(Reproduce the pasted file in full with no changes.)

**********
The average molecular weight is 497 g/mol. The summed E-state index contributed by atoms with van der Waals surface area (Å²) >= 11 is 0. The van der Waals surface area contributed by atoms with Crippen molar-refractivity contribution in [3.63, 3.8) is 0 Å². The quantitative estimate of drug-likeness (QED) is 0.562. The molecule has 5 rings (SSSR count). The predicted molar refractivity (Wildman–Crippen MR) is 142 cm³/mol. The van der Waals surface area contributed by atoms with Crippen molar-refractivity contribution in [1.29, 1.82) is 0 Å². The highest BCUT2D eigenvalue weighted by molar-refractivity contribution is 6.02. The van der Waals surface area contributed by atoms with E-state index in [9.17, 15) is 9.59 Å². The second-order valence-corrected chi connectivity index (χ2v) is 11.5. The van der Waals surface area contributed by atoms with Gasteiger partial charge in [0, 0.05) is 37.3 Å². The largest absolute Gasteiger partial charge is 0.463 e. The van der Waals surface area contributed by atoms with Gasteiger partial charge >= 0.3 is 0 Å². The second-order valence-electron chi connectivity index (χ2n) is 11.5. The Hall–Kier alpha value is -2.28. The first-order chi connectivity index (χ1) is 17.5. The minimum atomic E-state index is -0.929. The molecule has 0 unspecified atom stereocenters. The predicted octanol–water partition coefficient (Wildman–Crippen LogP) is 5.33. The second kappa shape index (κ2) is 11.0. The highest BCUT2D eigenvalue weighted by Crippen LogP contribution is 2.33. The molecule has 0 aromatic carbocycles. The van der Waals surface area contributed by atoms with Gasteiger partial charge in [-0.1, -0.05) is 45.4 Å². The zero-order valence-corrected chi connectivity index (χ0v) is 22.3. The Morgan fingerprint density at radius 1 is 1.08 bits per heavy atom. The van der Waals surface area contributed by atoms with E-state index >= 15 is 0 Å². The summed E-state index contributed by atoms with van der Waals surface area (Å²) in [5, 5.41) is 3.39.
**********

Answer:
The average molecular weight is 497 g/mol. The summed E-state index contributed by atoms with van der Waals surface area (Å²) >= 11 is 0. The van der Waals surface area contributed by atoms with Crippen molar-refractivity contribution in [3.63, 3.8) is 0 Å². The quantitative estimate of drug-likeness (QED) is 0.562. The molecule has 5 rings (SSSR count). The predicted molar refractivity (Wildman–Crippen MR) is 142 cm³/mol. The van der Waals surface area contributed by atoms with Crippen molar-refractivity contribution in [1.29, 1.82) is 0 Å². The highest BCUT2D eigenvalue weighted by molar-refractivity contribution is 6.02. The van der Waals surface area contributed by atoms with E-state index in [9.17, 15) is 9.59 Å². The second-order valence-corrected chi connectivity index (χ2v) is 11.5. The van der Waals surface area contributed by atoms with Gasteiger partial charge in [0, 0.05) is 37.3 Å². The largest absolute Gasteiger partial charge is 0.463 e. The van der Waals surface area contributed by atoms with Gasteiger partial charge >= 0.3 is 0 Å². The second-order valence-electron chi connectivity index (χ2n) is 11.5. The Hall–Kier alpha value is -2.28. The first-order chi connectivity index (χ1) is 17.5. The minimum atomic E-state index is -0.929. The molecule has 0 unspecified atom stereocenters. The predicted octanol–water partition coefficient (Wildman–Crippen LogP) is 5.33. The second kappa shape index (κ2) is 11.0. The highest BCUT2D eigenvalue weighted by Crippen LogP contribution is 2.33. The molecule has 0 aromatic carbocycles. The van der Waals surface area contributed by atoms with Gasteiger partial charge in [-0.1, -0.05) is 45.4 Å². The zero-order valence-corrected chi connectivity index (χ0v) is 22.3. The Morgan fingerprint density at radius 1 is 1.08 bits per heavy atom. The van der Waals surface area contributed by atoms with E-state index >= 15 is 0 Å². The summed E-state index contributed by atoms with van der Waals surface area (Å²) in [5, 5.41) is 3.39.